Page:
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    Death by Black Hole: And Other Cosmic Quandaries (Hardback) By (author) Neil Degrasse Tyson

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    DescriptionReaders of his essays in "Natural History" magazine recognise Neil deGrasse Tyson's talent for guiding them through the mysteries of the cosmos with clarity and enthusiasm. Here, Tyson compiles his favourite essays across a myriad of topics. The title essay introduces readers to the physics of black holes by explaining the gory details of what would happen to your body if you fell into one. "Holy Wars" examines the needless friction between science and religion in the context of historical conflicts. And "Hollywood Nights" assails the movie industry's feeble efforts to get its night skies right.


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  • Full bibliographic data for Death by Black Hole

    Title
    Death by Black Hole
    Subtitle
    And Other Cosmic Quandaries
    Authors and contributors
    By (author) Neil Degrasse Tyson
    Physical properties
    Format: Hardback
    Number of pages: 320
    Width: 150 mm
    Height: 208 mm
    Thickness: 36 mm
    Weight: 522 g
    Language
    English
    ISBN
    ISBN 13: 9780393062243
    ISBN 10: 0393062244
    Classifications

    B&T Book Type: NF
    BIC E4L: SCI
    Nielsen BookScan Product Class 3: S7.0
    B&T Modifier: Region of Publication: 01
    LC subject heading:
    B&T Modifier: Academic Level: 05
    BIC subject category V2: PGM
    LC subject heading:
    B&T Modifier: Subject Development: 94
    Ingram Subject Code: SE
    Libri: I-SE
    LC subject heading:
    B&T Merchandise Category: SCI
    B&T General Subject: 710
    Warengruppen-Systematik des deutschen Buchhandels: 16480
    B&T Approval Code: A52550000
    B&T Modifier: Continuations: 10
    LC subject heading: ,
    B&T Approval Code: A52010000, A50890000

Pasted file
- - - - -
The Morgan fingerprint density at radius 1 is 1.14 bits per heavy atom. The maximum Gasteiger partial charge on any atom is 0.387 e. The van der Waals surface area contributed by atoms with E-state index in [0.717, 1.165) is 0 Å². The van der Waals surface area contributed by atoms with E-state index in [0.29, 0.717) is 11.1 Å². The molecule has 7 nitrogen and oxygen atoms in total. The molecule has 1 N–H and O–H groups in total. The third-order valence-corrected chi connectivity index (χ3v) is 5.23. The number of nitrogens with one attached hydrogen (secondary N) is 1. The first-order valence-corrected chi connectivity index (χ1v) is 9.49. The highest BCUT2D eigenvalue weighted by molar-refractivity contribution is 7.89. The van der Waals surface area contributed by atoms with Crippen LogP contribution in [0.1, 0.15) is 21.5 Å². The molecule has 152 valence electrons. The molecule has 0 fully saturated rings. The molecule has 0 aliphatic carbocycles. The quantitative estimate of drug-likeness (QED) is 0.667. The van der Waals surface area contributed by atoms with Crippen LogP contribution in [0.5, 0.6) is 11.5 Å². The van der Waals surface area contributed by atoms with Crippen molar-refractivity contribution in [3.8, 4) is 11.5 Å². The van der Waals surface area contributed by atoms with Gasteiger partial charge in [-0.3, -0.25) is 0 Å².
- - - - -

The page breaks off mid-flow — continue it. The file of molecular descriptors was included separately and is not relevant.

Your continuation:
BISAC V2.8: SCI004000, SCI015000, SCI080000
    LC subject heading:
    DC22: 523.8/875, 523.8875
    LC classification: QB982 .T965 2007
    LC subject heading:
    Thema V1.0: PD, PGK
    Publisher
    WW Norton & Co
    Imprint name
    WW Norton & Co
    Publication date
    13 February 2007
    Publication City/Country
    New York
    Author Information
    NEIL DEGRASSE TYSON is an astrophysicist with the American Museum of Natural History and serves as the director of the Hayden Planetarium. He is the author of Origins, which was praised as "very good popular science" in The Times.
    Review quote
    "...even more worthwhile for its sense of adventure and for showing just what science - imagination constrained by evidence - can tell us." Martin Ince, The Times Higher Education Supplement "...the excitement glows from every page." New Scientist"
    Review text
    A collection of the author's astronomy columns from Natural History.Astrophysicist Tyson (Origins, 2004, etc.), director of the American Museum of Natural History's Hayden Planetarium, groups his essays into several broad categories. The first, "The Nature of Knowledge," includes pieces on how science has grown because of extensions to our senses via instruments that collect data none of us could otherwise obtain; one essay shows what can be learned by measuring and making calculations from a stick poked into the ground. "The Knowledge of Nature" looks at basic astronomical facts: the planets, the asteroids, the points where gravity holds an object in orbit. "Ways and Means of Nature" discusses natural constants such as the speed of light and the surprisingly complicated question, "What color are the objects around the universe?" (Many published astronomical photographs show colors that correspond not to what an observer in space might see, but to phenomena the astronomer wishes to display graphically, such as the relative temperature of the objects portrayed.) "The Meaning of Life" addresses various conditions that seem to be necessary for life to evolve in a planetary system, including the "Goldilocks" question of the right temperature to allow liquid water on a planet's surface. "When the Universe Turns Bad" discusses cosmic disasters, notably the earth's being incinerated as the sun becomes (in several billion years) a red giant. "Science and Culture" looks at the sometimes uncomprehending reaction of the public to theories and discoveries; in Tyson's opinion, a wider knowledge of simple math might solve many of the most bizarre responses. Finally, "Science and God" touches on those areas where science and religion appear to compete for the same turf: notably, the origin of the universe, and whether it betrays evidence of design.Smoothly entertaining, full of fascinating tidbits and frequently humorous, these essays show Tyson as one of today's best popularizers of science. (Kirkus Reviews)